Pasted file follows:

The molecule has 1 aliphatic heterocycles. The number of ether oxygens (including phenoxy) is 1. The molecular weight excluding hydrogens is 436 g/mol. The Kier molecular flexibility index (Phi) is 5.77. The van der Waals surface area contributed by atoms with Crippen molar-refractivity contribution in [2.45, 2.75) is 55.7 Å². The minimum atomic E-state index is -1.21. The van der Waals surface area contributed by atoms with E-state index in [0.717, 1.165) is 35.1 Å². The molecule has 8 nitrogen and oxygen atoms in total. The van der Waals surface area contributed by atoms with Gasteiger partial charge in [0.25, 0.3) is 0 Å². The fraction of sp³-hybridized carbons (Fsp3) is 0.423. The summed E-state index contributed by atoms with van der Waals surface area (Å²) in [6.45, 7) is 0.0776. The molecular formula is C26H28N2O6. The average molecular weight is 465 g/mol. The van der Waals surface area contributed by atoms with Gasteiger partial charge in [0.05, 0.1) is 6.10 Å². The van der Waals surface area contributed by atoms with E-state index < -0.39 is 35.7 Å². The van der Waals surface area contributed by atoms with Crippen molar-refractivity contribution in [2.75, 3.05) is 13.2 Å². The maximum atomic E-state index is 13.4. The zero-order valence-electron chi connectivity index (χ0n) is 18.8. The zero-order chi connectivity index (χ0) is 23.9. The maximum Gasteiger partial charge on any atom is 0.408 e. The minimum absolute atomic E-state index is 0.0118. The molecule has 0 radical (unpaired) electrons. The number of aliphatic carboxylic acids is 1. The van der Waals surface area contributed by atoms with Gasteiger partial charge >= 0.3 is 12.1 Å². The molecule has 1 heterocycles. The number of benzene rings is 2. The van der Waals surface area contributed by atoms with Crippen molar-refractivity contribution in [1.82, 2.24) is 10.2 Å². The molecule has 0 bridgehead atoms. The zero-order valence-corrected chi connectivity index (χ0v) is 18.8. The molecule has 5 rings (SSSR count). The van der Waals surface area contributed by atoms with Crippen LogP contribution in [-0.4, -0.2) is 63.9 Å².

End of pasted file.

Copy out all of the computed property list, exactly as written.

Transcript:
The molecule has 1 aliphatic heterocycles. The number of ether oxygens (including phenoxy) is 1. The molecular weight excluding hydrogens is 436 g/mol. The Kier molecular flexibility index (Phi) is 5.77. The van der Waals surface area contributed by atoms with Crippen molar-refractivity contribution in [2.45, 2.75) is 55.7 Å². The minimum atomic E-state index is -1.21. The van der Waals surface area contributed by atoms with E-state index in [0.717, 1.165) is 35.1 Å². The molecule has 8 nitrogen and oxygen atoms in total. The van der Waals surface area contributed by atoms with Gasteiger partial charge in [0.25, 0.3) is 0 Å². The fraction of sp³-hybridized carbons (Fsp3) is 0.423. The summed E-state index contributed by atoms with van der Waals surface area (Å²) in [6.45, 7) is 0.0776. The molecular formula is C26H28N2O6. The average molecular weight is 465 g/mol. The van der Waals surface area contributed by atoms with Gasteiger partial charge in [0.05, 0.1) is 6.10 Å². The van der Waals surface area contributed by atoms with E-state index < -0.39 is 35.7 Å². The van der Waals surface area contributed by atoms with Crippen molar-refractivity contribution in [2.75, 3.05) is 13.2 Å². The maximum atomic E-state index is 13.4. The zero-order valence-electron chi connectivity index (χ0n) is 18.8. The zero-order chi connectivity index (χ0) is 23.9. The maximum Gasteiger partial charge on any atom is 0.408 e. The minimum absolute atomic E-state index is 0.0118. The molecule has 0 radical (unpaired) electrons. The number of aliphatic carboxylic acids is 1. The van der Waals surface area contributed by atoms with Gasteiger partial charge >= 0.3 is 12.1 Å². The molecule has 1 heterocycles. The number of benzene rings is 2. The van der Waals surface area contributed by atoms with Crippen molar-refractivity contribution in [1.82, 2.24) is 10.2 Å². The molecule has 0 bridgehead atoms. The zero-order valence-corrected chi connectivity index (χ0v) is 18.8. The molecule has 5 rings (SSSR count). The van der Waals surface area contributed by atoms with Crippen LogP contribution in [-0.4, -0.2) is 63.9 Å².